The sister channels PBS (television) and NPR (radio) must have radically different standards. What those are exactly isn't really clear. But we now know what is a firing offense at NPR, considering what happened to Juan Williams. As for PBS, the television station allows their employees to compare the Taliban to Republicans.
As Steve Hayes reported previously in THE WEEKLY STANDARD, Bill Moyers was a "pioneer" in this field:
Moyers was a pioneer in deploying the conservatives-as-Taliban trope. Here's what he said in a speech last March 22: "When [producer] Sherry [Jones] and I reported the truth behind the news of the Iran-contra scandal for a Frontline documentary called 'High Crimes and Misdemeanors,' the right-wing Taliban in town went running to the ayatollahs in Congress, who decried the fact that public television was committing--horrors--journalism."
In another sense, though, the choice of Moyers to lead a national reflection in the wake of September 11 was strange. Moyers hardly qualifies as politically nonaligned, a neutral moderator respectful of all sides. In recent years, this veteran of the Great Society--he began his public life as an aide to President Lyndon Johnson--has drifted further to the left, his arguments increasingly strident. By 1991, he was telling interviewer Eric Alterman, "I find it very hard to have intelligent conversations with people on the right wing because they want to hit first and ask questions later."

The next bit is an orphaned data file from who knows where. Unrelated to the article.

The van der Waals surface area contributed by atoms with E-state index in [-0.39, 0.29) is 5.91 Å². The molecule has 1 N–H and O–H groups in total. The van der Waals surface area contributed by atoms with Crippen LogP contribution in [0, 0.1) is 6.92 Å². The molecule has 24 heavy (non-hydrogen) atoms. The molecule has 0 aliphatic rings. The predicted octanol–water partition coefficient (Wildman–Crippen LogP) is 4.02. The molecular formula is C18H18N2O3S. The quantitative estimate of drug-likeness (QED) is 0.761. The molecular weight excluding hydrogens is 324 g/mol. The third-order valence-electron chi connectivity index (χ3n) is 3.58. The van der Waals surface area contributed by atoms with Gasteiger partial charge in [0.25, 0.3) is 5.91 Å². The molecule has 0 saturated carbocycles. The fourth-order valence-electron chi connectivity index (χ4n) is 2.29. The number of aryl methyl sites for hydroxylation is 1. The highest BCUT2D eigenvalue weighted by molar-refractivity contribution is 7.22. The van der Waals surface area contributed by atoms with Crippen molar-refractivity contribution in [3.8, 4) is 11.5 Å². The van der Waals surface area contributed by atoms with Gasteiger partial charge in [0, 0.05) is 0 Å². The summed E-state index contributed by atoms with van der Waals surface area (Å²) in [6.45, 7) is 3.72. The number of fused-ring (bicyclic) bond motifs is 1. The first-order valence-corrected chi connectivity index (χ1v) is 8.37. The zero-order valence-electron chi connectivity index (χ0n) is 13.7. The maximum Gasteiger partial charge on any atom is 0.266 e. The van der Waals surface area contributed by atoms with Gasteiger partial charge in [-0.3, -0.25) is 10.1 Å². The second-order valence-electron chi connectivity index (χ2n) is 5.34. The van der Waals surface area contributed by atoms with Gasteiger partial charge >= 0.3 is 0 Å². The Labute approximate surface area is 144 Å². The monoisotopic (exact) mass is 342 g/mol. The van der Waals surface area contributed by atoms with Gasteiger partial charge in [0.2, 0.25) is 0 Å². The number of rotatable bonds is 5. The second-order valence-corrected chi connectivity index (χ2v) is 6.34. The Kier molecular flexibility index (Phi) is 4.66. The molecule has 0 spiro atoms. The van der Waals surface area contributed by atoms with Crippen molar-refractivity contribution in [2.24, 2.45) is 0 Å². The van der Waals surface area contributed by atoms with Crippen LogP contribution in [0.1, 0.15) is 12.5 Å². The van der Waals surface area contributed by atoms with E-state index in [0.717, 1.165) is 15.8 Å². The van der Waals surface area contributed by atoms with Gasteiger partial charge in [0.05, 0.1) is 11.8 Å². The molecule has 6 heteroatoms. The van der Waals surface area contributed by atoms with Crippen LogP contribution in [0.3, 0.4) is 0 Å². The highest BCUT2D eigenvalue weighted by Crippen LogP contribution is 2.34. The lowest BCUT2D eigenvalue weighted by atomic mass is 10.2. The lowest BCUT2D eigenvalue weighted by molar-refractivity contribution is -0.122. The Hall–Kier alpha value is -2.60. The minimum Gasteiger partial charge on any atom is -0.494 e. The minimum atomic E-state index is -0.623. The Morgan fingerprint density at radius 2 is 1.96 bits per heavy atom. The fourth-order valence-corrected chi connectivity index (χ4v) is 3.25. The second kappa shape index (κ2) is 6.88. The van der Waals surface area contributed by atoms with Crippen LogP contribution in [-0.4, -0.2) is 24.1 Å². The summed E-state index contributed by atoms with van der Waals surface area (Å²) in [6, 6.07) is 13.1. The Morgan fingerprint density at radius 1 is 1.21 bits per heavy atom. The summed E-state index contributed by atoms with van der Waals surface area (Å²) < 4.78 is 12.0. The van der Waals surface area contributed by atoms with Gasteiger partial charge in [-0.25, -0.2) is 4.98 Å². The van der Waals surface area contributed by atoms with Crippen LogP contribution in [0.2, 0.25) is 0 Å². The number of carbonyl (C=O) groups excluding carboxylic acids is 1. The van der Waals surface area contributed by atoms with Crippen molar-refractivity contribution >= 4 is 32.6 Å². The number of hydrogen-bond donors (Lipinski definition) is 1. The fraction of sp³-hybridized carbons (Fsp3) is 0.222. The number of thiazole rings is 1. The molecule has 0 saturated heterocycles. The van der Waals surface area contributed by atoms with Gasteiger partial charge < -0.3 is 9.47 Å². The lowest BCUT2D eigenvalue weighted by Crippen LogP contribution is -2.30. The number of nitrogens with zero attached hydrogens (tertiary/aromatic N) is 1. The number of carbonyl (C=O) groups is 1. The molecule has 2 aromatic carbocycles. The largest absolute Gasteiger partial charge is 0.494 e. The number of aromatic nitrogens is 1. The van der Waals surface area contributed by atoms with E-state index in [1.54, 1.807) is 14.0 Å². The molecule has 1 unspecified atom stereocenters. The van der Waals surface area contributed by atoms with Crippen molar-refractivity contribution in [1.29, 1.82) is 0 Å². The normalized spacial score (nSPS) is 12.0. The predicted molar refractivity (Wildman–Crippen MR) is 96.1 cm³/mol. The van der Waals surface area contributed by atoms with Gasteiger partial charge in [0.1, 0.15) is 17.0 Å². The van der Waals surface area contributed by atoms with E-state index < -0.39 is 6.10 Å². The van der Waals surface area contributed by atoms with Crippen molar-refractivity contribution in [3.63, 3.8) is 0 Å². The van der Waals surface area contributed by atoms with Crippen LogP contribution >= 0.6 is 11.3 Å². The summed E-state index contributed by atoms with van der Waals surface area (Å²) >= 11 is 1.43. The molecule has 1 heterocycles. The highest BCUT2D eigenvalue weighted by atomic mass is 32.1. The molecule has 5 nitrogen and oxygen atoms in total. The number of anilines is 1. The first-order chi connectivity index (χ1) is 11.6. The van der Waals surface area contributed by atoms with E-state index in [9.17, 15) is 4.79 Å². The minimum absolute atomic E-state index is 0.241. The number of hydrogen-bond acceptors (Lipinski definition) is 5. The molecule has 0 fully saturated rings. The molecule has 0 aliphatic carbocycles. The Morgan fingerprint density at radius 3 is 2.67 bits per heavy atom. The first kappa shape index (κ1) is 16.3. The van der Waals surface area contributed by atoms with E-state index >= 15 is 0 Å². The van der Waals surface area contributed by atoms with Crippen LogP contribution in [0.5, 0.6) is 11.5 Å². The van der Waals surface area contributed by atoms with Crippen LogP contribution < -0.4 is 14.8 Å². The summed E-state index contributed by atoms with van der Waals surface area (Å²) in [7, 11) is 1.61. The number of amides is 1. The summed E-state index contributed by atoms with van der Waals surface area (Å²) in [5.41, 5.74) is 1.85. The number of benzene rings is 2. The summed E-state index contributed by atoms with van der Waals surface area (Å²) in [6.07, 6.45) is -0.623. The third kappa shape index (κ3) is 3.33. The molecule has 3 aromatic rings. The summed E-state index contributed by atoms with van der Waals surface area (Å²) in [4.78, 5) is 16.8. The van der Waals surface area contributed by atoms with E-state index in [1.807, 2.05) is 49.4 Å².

Moyers's difficulty conversing with people on the right seems to have impaired his ability to report their opinions fairly, particularly on issues of race. "The right gets away with blaming liberals for their efforts to help the poor, but what the right is really objecting to is the fact that the poor are primarily black," he told Alterman. "The man who sits in the White House today [George H.W. Bush] opposed the Civil Rights Act. So did Ronald Reagan. This crowd is really fighting a retroactive civil rights war to prevent the people they dislike because of their color from achieving success in American life."
For Moyers, the statement was hardly exceptional. No wonder some on Capitol Hill and in public television are incensed at Mitchell's choice of host for the new PBS series. "Why Moyers?" asks one longtime Republican adviser. "The only qualification for Moyers in this area is that he keeps comparing conservative Republicans to the Taliban."